Colombo (AFP) – Sri Lanka’s central bank Wednesday called for political stability amid mounting tensions in the ruling coalition and as the economy recorded its slowest growth in 16 years.
The Central Bank of Sri Lanka warned that the government should press ahead with economic reforms even as the coalition lost its two thirds majority necessary to carry out radical statute changes.
“Political stability is essential for sustained growth and development,” the bank said in a statement Wednesday, a week after reporting that last year’s growth had slowed to 3.1 percent, the slowest since 2001.
The statement came a day after President Maithripala Sirisena reinstated his justice minister, Wijeyadasa Rajapakshe, who was sacked nine months ago for publicly criticising a billion-dollar deal to lease a loss-making harbour to China.
Sixteen members of Sirisena’s faction walked out of the government last month taking away the coalition’s two thirds majority in the 225-member parliament.
Sources in the coalition have said that Sirisena was partly behind last month’s abortive bid to impeach Prime Minister Ranil Wickremesinghe. The move deepened rifts between them.
The cracks came out into the open with the April 4 no-confidence move against Wickremesinghe and have raised fears for the government’s economic and constitutional reform agenda.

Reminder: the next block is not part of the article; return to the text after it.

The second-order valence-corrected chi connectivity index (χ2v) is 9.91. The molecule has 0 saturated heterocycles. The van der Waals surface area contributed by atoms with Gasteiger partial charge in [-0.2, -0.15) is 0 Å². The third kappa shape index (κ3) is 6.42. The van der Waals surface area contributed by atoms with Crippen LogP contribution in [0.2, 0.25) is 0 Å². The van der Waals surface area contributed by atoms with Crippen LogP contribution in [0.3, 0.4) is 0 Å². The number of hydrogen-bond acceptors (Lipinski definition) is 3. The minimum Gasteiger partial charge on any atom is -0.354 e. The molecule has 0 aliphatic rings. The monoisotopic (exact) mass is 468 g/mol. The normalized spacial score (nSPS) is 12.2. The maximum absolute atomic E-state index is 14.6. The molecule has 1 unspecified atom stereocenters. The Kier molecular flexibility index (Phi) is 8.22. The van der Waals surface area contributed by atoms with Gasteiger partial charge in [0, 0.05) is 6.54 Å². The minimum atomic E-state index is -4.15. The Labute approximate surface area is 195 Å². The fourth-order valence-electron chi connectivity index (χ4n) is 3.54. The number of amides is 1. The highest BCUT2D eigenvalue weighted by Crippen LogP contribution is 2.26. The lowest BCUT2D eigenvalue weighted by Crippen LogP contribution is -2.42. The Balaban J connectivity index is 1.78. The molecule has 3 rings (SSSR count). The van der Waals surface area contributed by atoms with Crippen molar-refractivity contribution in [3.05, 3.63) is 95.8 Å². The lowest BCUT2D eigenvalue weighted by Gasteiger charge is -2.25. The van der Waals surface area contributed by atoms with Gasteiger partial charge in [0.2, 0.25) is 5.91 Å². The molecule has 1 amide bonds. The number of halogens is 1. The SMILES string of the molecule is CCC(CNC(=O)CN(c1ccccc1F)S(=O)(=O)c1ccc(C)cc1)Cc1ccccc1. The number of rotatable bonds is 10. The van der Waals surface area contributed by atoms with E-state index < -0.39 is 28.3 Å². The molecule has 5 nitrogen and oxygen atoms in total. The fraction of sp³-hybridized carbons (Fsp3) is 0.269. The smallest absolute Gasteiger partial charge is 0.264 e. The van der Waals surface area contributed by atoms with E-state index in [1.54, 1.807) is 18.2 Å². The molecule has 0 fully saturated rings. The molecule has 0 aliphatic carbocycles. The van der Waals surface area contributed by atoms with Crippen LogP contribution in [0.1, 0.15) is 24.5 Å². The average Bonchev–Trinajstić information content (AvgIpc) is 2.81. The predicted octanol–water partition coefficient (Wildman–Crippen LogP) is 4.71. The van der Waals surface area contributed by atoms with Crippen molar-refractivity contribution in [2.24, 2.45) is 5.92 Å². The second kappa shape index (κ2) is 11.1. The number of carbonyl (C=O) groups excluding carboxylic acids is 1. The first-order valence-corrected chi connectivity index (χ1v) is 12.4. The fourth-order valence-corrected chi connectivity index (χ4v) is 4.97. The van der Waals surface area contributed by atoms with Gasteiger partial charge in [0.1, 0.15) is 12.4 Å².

Squabbling within the coalition has put the brakes on a plan to remove subsidies on electricity and fuel in a bid to contain the huge budget.
The central bank warned that the government must press ahead with its reform agenda to retain foreign investor confidence.
The bank noted that it raised $2.5 billion through a sovereign bond issue last month making it the largest single bond sale by the government.
“It is imperative to build on the international goodwill and support from international financiers who have invested upon this by persisting with sound macroeconomic policies…,” the bank said.
The government should also accelerate structural reforms to strengthen markets, improve the investment climate, boost investment promotion and introduce trade facilitation, it added.
Sri Lanka secured a $1.5 billion 36-month bailout from the International Monetary Fund in June 2016 following a balance of payments crisis. Since then the economy has been on the mend despite slower than expected growth.